The IRS has updated the list of private delivery services that are eligible for the “timely mailing” protection found in IRC §7502 in Notice 2015-38.
IRC §7502 governs the methods taxpayers can use to be treated as timely filing documents with the IRS when they do not arrive at the related service center on or before the last date for filing the document. Generally the rule provides that the postmark date on a document mailed to the IRS will be considered the date of delivery of the document to the IRS or date of payment for payments. [IRC §7502(a)]
That does present a couple of practical problems:
- If a taxpayer simply drops a document in a mailbox there is no postmark on the document at that point. Only if the postal service actually applies a postmark to the document that shows the date as on or before the date of mailing will it be deemed timely filed under this rule. If, for whatever reason, the taxpayer’s envelope doesn’t get postmarked until after that date (perhaps it got stuck in a bag or the taxpayer failed to notice that mail would not be picked up from the receptacle in question until the following day) the taxpayer will have made a late filing.
- Even if the postmark is properly applied, the taxpayer has no proof that such a postmark was applied to the envelope in question. Therefore if the IRS asserts that the document was not filed timely, the taxpayer will have no proof of the proper application of the postmark.
Congress, understanding these limitations, provided methods a taxpayer may use in order to establish a prima facia presumption of timely application of the “postmark” and, consequently, timely filing.
IRC §7502(c) provides one statutory option for proving a timely filing (registered mail in IRC §7502(c)(1)) and authorizes the IRS to issue regulations providing similar protection for certified mailings and electronic filing so long as the taxpayer follows the provisions of the regulations. IRC §7502(f) additionally authorized the IRS to prescribe rules similar to the certified mailing provisions for private delivery services that meet certain requirements and which apply to the IRS for this status.
Note that taxpayers cannot use what is known as the “common law mailbox rule” to establish mailings—the IRS specifically modified the regulations to provide that following the regulations represents the exclusive method a taxpayer may use to prove timely mailing if the IRS does not show the item was filed timely. Some Circuits had ruled prior to the revision of the regulations that, in certain cases, a taxpayer could use other methods to prove filing, but other Circuits had held differently. As a practical matter advisers should be aware the IRS will officially only accept filings in accordance with the regulations.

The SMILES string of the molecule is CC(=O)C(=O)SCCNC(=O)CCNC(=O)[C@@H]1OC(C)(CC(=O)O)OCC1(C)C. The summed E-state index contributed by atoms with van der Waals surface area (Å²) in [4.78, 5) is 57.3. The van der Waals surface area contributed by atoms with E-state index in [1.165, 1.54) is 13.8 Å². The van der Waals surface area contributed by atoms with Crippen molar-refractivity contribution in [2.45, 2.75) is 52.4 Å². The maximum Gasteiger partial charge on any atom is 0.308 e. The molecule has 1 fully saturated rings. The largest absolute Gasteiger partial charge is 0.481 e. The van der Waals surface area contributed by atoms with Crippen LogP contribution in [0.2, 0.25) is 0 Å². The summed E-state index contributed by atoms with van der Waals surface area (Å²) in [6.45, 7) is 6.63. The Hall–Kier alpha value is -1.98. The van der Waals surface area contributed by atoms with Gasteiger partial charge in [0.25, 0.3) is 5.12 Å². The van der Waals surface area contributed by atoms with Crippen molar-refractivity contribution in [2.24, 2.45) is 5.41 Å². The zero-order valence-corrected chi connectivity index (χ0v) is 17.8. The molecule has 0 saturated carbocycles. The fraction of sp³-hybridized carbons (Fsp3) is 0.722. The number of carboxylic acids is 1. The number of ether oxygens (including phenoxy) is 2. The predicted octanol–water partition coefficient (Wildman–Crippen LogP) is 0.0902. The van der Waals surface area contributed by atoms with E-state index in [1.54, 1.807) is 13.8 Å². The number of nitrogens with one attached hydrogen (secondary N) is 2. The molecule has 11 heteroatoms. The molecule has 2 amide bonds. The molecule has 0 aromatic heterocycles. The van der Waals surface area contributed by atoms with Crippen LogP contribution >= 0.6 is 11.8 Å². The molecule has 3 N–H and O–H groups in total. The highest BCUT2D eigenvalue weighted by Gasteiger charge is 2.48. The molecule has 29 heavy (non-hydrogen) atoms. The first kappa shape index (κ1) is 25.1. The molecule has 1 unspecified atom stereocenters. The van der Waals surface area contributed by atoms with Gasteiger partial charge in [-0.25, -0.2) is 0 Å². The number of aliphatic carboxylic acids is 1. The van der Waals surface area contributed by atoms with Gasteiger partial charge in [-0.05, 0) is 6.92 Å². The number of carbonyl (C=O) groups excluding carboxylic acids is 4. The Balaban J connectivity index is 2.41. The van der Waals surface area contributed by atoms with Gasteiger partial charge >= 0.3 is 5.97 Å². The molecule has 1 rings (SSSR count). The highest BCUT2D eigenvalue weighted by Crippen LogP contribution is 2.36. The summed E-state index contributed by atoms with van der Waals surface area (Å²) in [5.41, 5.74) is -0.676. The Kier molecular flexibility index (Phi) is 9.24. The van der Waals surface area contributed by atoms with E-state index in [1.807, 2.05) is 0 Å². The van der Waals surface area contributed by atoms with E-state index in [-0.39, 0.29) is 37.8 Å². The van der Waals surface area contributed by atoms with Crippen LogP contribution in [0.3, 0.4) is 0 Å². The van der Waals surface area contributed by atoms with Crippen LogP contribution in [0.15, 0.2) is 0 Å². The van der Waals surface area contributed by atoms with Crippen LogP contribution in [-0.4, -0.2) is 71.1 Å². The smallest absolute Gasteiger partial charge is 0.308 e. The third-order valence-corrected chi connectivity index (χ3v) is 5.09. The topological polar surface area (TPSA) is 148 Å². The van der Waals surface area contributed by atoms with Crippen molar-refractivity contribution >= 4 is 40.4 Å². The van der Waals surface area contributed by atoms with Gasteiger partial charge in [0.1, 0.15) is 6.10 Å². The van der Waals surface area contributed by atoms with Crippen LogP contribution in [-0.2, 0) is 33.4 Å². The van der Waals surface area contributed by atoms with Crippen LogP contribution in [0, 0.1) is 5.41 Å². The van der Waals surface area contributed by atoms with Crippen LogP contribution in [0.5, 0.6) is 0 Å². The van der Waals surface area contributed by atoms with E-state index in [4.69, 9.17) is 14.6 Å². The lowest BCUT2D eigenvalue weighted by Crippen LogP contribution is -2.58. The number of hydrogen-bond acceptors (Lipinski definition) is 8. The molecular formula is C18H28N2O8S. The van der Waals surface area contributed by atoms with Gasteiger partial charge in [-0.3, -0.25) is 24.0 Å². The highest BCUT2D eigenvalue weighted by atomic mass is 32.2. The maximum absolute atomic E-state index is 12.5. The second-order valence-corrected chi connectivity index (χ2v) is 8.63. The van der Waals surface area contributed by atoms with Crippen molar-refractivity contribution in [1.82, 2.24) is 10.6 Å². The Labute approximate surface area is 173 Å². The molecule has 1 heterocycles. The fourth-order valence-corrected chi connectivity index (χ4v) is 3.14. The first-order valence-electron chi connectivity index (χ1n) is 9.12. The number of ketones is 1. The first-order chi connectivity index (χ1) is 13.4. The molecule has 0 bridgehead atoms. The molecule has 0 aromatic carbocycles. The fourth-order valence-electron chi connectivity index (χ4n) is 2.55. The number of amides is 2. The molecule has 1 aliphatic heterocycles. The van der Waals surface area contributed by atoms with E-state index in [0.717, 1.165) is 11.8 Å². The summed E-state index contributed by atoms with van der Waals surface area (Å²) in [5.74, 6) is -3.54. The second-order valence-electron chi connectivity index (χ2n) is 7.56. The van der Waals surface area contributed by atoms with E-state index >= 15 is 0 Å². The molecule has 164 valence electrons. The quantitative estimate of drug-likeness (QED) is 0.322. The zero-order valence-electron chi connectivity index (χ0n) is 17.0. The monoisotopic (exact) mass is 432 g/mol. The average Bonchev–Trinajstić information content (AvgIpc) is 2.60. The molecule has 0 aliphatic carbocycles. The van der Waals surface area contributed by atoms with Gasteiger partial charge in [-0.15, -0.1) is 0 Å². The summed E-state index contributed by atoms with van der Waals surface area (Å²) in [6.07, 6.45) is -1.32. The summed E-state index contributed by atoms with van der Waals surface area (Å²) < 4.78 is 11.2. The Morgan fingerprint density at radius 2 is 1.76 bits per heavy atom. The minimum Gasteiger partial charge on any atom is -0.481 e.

The Notice updates the list of services allowed (primarily to remove DHL services no longer offered in the United States) and provides rules for determining the postmark date if a taxpayer uses these services.
The exclusive list of services provided by private delivery services (PDSs) that will qualify for “timely mailing equals timely filing” protection are:
- FedEx First Overnight
- FedEx Priority Overnight
- FedEx Standard Overnight
- FedEx 2 Day
- FedEx International Next Flight Out
- FedEx International Priority
- FedEx International First
- FedEx International Economy
- UPS Next Day Air Early AM
- UPS Next Day Air
- UPS Next Day Air Saver
- UPS 2nd Day Air
- UPS 2nd Day Air A.M.
- UPS Worldwide Express Plus
- UPS Worldwide Express.
The notice cautions that only the services listed qualify. Both FedEx and UPS offer other types of delivery services. The use of those services will not qualify for the protection offered by this rule—rather, if a taxpayer uses those services the document must be actually delivered to the IRS on or before the last day for filing the item in question.
For instance both FedEx and UPS offer “economy” third day and ground services that the frugal might find attractive. Thus, advisers must take care to advise clients that they must use a specific service from the list and not just that they can “use FedEx or UPS” to deliver the document.
The notice goes on to describe the procedures for establishing the date of “mailing” when these services are used. The notice provides provides that, generally, the IRS will count backwards from the date the item is received to the date it should have been given to UPS or FedEx per the service level used. So if a taxpayer used UPS 2nd Day Air and the IRS received a return on Wednesday the 17th, the IRS would treat the items as having been “postmarked” on the 15th.
But what if FedEx or UPS slip up and don’t manage to deliver that package until Thursday the 18th? In that case the taxpayer will need to produce evidence that shows the date the item was recorded in the service’s electronic database as being received. The notice provides that this can be shown by a written confirmation produced and issued by the delivery service that provides such information.
However, the IRS notes that the services do not maintain this information indefinitely, though each does so for at least six months.
Taxpayers who wish to use a designated electronic delivery service will need to contact the delivery service to obtain this information, preferably immediately after they provide the item to the delivery services. As the IRS notes, if a taxpayer waits until receiving an IRS notice or having an issue arise in an examination the required documentation may not longer exist—thus putting the taxpayer in the same position as if the document simply been placed in mailbox.